HIV: from chimps to humans

HIV-1 strains in humans arose from three independent ape-to-human transmissions in the early 20th century, but the viral adaptation in humans remained unknown until now. Paul Sharp and colleagues from the University of Nottingham Queens Medical Centre in England compared full-length genome sequences of chimpanzee HIV strains with inferred ancestral sequences for three different phylogenetic HIV-1 groups in humans: M, N and O. They found that cross-species transmission in all three gr

The Scientist Staff
Aug 1, 2007

HIV-1 strains in humans arose from three independent ape-to-human transmissions in the early 20th century, but the viral adaptation in humans remained unknown until now. Paul Sharp and colleagues from the University of Nottingham Queens Medical Centre in England compared full-length genome sequences of chimpanzee HIV strains with inferred ancestral sequences for three different phylogenetic HIV-1 groups in humans: M, N and O. They found that cross-species transmission in all three groups may have occurred through mutations of a single amino acid in the gag-30 (p17) residue of HIV.1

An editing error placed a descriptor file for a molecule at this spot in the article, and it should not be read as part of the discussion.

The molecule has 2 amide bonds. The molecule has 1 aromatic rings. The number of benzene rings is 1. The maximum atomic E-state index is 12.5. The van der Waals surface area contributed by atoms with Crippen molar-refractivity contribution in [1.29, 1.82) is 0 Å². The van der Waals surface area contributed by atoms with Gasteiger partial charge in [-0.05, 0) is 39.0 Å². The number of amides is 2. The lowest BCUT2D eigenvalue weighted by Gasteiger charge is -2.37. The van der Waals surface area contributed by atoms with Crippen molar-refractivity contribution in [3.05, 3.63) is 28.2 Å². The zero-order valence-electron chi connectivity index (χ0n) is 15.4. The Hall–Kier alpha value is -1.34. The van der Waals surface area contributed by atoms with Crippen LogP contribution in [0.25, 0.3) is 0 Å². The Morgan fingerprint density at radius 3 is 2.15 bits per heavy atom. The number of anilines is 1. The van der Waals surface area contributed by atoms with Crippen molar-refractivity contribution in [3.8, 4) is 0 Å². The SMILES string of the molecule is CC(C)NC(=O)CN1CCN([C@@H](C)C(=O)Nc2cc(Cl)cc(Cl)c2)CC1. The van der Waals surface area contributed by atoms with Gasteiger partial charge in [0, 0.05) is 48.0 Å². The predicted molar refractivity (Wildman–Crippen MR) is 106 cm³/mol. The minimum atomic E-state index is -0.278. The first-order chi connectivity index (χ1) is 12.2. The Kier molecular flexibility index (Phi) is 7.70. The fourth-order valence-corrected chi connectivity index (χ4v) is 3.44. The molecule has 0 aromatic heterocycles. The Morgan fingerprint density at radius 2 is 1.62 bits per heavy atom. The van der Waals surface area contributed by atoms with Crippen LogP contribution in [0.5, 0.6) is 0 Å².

The findings are important for two reasons: "in this particular case, it shows that the virus adapts well in humans," says Eddie Holmes, a member of the Faculty of 1000, and researcher at Pennsylvania State University. "In [the] general picture of emergence, it shows you how many mutations you might need to go from one species to another.

"This paper...

Interested in reading more?

Magaizne Cover

Become a Member of

Receive full access to digital editions of The Scientist, as well as TS Digest, feature stories, more than 35 years of archives, and much more!
Already a member?